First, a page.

Paul Merton looks at the pioneers of early Hollywood and how they laid down the blueprint for the modern cinema industry.
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2011  

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 Himself - Presenter (3 episodes, 2011)
Carla Laemmle ...
 Herself (2 episodes, 2011)
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 Herself (2 episodes, 2011)
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Paul Merton looks at the pioneers of early Hollywood and how they laid down the blueprint for the modern cinema industry.

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27 May 2011 (UK)  »

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Paul Merton's Birth of Hollywood  »

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Merton makes another winner
24 June 2011 | by (London) – See all my reviews

British comedian Paul Merton has followed in the footsteps of fellow TV personality Jonathan Ross in recent years with a number of fact-based programmes based around media and travel. But whereas Ross was more interested in trash and popular culture (the 'Incredibly Strange Film Show' anyone?) Merton has covered more mainstream cinema, albeit with an emphasis on comedy and the industry up to the advent of sound. Hard on the heels of Merton's well-received previous examination of silent comedians comes this bigger-budgeted three parter, 60 mins each part, in which he looks at the rise of cinema until the advent of the talkies. Special emphasis is made on the Fatty Arbuckle scandal in part 2 and the shaping of MGM by famed producer Irving Thalberg in part 3.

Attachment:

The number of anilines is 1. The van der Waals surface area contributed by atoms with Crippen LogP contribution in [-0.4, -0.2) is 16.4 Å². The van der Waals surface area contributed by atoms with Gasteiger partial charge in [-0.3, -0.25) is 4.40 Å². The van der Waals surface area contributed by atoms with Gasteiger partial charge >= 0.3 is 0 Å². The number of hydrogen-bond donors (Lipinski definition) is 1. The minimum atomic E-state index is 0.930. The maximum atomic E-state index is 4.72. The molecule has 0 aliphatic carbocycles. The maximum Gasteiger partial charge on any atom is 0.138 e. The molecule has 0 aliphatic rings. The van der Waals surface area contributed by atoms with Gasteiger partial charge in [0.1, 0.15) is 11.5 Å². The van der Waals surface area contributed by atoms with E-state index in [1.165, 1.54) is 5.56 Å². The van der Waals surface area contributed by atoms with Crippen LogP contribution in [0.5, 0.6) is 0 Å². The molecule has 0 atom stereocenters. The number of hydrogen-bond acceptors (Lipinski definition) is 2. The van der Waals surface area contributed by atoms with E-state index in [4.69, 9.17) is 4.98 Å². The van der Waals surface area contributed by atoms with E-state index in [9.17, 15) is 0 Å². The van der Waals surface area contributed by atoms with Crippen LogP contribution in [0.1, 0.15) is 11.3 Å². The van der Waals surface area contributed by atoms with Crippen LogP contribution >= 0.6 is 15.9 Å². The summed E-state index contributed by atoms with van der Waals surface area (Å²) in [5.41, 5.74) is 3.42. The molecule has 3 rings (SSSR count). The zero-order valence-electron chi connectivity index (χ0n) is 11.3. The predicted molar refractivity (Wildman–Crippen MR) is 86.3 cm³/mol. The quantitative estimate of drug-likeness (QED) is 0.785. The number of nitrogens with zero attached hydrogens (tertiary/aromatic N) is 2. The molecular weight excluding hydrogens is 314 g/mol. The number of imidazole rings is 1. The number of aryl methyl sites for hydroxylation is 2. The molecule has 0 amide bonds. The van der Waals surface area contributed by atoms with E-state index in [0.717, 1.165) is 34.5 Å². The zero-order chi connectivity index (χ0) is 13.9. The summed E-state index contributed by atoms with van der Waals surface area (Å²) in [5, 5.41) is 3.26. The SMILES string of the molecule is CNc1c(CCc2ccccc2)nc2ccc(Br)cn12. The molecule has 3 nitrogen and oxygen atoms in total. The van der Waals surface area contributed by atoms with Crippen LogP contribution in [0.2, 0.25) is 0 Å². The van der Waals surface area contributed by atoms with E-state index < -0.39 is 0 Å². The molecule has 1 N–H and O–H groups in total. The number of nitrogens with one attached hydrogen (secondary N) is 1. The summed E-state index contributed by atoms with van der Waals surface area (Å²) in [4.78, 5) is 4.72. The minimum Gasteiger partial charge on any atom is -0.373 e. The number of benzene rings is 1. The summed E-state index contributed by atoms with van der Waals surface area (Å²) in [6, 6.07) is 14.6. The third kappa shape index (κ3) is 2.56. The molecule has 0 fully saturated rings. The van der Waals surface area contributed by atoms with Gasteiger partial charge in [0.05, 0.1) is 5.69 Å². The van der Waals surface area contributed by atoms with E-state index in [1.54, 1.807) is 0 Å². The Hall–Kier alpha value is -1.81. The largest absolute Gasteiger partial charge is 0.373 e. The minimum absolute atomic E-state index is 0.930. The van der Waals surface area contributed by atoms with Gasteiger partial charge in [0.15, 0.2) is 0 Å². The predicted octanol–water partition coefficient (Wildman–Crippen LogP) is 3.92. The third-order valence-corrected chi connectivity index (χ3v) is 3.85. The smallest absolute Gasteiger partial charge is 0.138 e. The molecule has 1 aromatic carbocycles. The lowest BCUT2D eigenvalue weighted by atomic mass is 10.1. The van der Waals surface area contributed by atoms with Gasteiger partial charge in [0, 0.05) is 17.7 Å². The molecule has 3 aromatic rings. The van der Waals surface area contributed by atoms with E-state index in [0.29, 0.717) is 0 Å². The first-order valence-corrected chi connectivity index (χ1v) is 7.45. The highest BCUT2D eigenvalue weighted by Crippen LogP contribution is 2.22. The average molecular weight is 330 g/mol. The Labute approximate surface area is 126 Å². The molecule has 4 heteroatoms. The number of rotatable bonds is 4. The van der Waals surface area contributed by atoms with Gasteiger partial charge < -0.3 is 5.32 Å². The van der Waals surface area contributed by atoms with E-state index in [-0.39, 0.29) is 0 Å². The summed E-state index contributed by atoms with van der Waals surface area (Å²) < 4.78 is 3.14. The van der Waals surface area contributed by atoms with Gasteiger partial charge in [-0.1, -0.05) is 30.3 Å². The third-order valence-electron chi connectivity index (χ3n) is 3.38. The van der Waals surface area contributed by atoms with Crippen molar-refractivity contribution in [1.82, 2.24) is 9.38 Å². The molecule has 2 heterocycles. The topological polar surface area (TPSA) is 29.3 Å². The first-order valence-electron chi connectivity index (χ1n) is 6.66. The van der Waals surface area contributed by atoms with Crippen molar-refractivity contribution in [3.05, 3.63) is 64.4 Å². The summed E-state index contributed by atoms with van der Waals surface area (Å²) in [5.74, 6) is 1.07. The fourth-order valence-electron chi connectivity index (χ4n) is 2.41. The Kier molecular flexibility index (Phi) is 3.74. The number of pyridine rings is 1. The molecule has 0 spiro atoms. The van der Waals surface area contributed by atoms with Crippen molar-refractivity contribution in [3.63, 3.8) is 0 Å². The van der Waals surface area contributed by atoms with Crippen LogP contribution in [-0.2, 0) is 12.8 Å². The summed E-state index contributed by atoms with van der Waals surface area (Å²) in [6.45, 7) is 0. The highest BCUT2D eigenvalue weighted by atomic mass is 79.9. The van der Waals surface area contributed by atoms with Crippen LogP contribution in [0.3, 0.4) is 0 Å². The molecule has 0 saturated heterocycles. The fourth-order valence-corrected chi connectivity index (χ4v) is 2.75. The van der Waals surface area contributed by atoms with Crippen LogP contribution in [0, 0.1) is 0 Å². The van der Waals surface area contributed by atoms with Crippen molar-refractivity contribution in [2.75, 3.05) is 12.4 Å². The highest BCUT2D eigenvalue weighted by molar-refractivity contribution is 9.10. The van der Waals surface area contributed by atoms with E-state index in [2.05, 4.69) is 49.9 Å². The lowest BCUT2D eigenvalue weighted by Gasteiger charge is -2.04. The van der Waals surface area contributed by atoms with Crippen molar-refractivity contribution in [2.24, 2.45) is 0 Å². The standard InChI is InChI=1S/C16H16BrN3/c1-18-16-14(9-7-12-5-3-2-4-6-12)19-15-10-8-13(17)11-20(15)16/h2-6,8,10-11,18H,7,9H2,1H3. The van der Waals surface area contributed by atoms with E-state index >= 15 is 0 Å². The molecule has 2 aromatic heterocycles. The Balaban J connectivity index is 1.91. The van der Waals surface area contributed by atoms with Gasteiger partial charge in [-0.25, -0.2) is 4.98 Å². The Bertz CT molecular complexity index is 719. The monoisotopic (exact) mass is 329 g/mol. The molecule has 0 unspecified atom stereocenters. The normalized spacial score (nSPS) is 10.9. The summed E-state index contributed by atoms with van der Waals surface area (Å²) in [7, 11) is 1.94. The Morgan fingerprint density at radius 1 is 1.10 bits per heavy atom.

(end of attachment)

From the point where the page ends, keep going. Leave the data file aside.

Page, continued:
By and large the results can be considered a success, with some effective location shooting and Merton's pleasant non-intimidating screen personality helping to make fresh what, at least to cinema buffs, is mostly old news. Especially good is the dramatisations of some key events with actors looking remarkably like the original participants as well as the occasional surreal comment from the presenter.

Less convincing is the judgement in some instances. Merton, who clearly has an abiding love and respect for silent comedians seems less sure about other elements of film history and while his relation of facts is generally good, sometimes opinions are more questionable. Notable among these is the view of 'Intolerance', Griffith's famous post- 'Birth of a Nation' epic with its entwining story lines as 'tedious' and 'dull'. Everyone is entitled to an opinion of course, and all great films date to a certain extent, but Merton's demonstration of the effect of playing Wagner's Ride of the Valkyrie music over a comedy sequence as opposed to that from an epic IMHO merely proves the opposite to what he intends to show, viz. that music alone can transform any sequence - especially when, as in this case the effect, is somewhat absurd. In fact taken as a whole, the view of Griffith here is slightly dismissive.

Fortunately such simplistic moments are rare and for the most part Merton's enthusiasm and love for the subject come through. One or two interviews seems lifted, for obvious reasons, from the great series 'Hollywood' of a couple of decades back. A good series then, worth seeking out, entertaining throughout.


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